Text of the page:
• Friday, May 24, 2024
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Bondholders supplant East Europe IMF aid as yields decline


Bondholders are replacing the International Monetary Fund (IMF) in bailing out some of Eastern Europe’s most indebted nations. Hungary, Romania, Serbia and Ukraine, taking advantage of record low borrowing costs, sold $7.25 billion of notes last month, snubbing fiscal requirements from the Washington-based IMF for loans.

At yields as high as 7.6 percent, the securities lured investors seeking better returns than the average of 4.67 percent for emerging-market dollar-denominated bonds.

The sales are helping the former communist nations raise financing without accepting the budget discipline demanded by IMF loans. From Bucharest to Belgrade, the debt is in demand as zero percent interest rates and increased monetary easing in developed nations push investors to search for higher yields in riskier securities.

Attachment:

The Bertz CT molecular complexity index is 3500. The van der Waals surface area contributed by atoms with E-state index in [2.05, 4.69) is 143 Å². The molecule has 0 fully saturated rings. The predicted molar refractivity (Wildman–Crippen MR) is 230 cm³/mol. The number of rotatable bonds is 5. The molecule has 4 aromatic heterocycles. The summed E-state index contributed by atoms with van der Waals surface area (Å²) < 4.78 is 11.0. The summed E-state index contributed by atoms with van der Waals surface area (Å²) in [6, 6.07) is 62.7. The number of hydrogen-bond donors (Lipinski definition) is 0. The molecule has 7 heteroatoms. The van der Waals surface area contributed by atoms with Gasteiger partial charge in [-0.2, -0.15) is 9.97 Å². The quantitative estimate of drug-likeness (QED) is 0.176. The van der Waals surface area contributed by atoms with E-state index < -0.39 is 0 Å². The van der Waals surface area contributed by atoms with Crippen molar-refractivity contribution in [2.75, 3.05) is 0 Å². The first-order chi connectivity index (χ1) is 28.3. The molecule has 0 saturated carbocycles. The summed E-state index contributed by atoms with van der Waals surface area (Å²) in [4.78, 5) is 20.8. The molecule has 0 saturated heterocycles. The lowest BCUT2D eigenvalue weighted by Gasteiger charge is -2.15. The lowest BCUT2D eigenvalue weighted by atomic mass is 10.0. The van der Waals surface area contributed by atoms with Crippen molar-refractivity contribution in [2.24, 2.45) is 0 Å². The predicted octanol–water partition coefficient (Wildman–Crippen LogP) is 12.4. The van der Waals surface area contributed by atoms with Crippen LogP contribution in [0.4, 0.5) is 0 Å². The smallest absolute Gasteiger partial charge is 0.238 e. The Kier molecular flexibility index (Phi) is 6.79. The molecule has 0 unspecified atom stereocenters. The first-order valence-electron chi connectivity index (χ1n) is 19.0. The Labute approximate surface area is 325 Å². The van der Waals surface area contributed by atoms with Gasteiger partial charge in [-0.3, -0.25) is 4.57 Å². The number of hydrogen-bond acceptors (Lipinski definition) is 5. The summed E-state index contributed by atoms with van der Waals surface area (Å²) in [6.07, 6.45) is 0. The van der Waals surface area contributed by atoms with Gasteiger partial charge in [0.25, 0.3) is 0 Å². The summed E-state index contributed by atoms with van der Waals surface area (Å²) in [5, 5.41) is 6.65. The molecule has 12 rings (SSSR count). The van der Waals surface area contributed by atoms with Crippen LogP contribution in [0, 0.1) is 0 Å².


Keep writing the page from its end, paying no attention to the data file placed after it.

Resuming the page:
“We see a few countries with worsening economic policies and the market is not punishing them,” Viktor Szabo, who helps manage $11.8 billion at Aberdeen Asset Management in London, told Bloomberg by e-mail February 15.

“In the current abundant liquidity environment, the anchor role of the IMF and other international financial institutions is less important as investors are desperately looking for yields.”

Hungary’s dollar bonds have returned 21 percent in the past year, almost twice the 11 percent average for emerging-market debt in JPMorgan Chase & Co.’s EMBI Global Diversified Index.

The rally cut Hungarian yields by 219 basis points, or 2.19 percentage point, to 5.33 percent, while the EMBI average dropped 72 basis points. Ten-year US Treasury yields fell to 1.92 percent from 1.98 percent, while the S&P 500 Index rose 15 percent in the past 12 months.